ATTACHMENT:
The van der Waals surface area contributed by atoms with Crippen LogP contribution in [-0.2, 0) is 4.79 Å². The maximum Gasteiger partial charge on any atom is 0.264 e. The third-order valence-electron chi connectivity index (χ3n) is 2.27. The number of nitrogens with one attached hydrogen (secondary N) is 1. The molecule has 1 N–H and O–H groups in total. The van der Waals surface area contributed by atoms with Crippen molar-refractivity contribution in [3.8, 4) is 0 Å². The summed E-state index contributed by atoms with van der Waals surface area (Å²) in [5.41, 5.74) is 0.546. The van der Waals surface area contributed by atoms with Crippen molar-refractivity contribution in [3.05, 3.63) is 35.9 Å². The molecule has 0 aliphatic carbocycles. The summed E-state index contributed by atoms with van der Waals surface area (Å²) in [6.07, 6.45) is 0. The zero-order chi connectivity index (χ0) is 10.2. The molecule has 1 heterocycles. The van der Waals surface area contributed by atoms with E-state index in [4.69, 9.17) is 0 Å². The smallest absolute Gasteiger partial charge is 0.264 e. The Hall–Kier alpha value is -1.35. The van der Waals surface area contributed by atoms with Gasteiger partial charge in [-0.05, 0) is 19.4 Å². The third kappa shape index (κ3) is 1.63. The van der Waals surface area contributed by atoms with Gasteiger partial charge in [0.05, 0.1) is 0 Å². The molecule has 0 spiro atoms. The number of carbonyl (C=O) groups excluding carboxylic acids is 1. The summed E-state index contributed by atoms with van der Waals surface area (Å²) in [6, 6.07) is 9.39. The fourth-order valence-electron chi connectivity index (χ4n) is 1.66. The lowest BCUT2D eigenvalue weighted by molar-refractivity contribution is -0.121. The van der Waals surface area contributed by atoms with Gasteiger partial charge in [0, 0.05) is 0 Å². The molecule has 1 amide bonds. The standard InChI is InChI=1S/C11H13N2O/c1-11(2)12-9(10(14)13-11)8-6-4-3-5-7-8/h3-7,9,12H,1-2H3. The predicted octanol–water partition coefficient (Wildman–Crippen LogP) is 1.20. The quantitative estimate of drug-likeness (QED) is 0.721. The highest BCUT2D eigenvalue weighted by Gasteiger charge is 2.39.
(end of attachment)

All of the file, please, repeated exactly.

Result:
The van der Waals surface area contributed by atoms with Crippen LogP contribution in [-0.2, 0) is 4.79 Å². The maximum Gasteiger partial charge on any atom is 0.264 e. The third-order valence-electron chi connectivity index (χ3n) is 2.27. The number of nitrogens with one attached hydrogen (secondary N) is 1. The molecule has 1 N–H and O–H groups in total. The van der Waals surface area contributed by atoms with Crippen molar-refractivity contribution in [3.8, 4) is 0 Å². The summed E-state index contributed by atoms with van der Waals surface area (Å²) in [5.41, 5.74) is 0.546. The van der Waals surface area contributed by atoms with Crippen molar-refractivity contribution in [3.05, 3.63) is 35.9 Å². The molecule has 0 aliphatic carbocycles. The summed E-state index contributed by atoms with van der Waals surface area (Å²) in [6.07, 6.45) is 0. The zero-order chi connectivity index (χ0) is 10.2. The molecule has 1 heterocycles. The van der Waals surface area contributed by atoms with E-state index in [4.69, 9.17) is 0 Å². The smallest absolute Gasteiger partial charge is 0.264 e. The Hall–Kier alpha value is -1.35. The van der Waals surface area contributed by atoms with Gasteiger partial charge in [-0.05, 0) is 19.4 Å². The third kappa shape index (κ3) is 1.63. The van der Waals surface area contributed by atoms with Gasteiger partial charge in [0.05, 0.1) is 0 Å². The molecule has 0 spiro atoms. The number of carbonyl (C=O) groups excluding carboxylic acids is 1. The summed E-state index contributed by atoms with van der Waals surface area (Å²) in [6, 6.07) is 9.39. The fourth-order valence-electron chi connectivity index (χ4n) is 1.66. The lowest BCUT2D eigenvalue weighted by molar-refractivity contribution is -0.121. The van der Waals surface area contributed by atoms with Gasteiger partial charge in [0, 0.05) is 0 Å². The molecule has 1 amide bonds. The standard InChI is InChI=1S/C11H13N2O/c1-11(2)12-9(10(14)13-11)8-6-4-3-5-7-8/h3-7,9,12H,1-2H3. The predicted octanol–water partition coefficient (Wildman–Crippen LogP) is 1.20. The quantitative estimate of drug-likeness (QED) is 0.721. The highest BCUT2D eigenvalue weighted by Gasteiger charge is 2.39.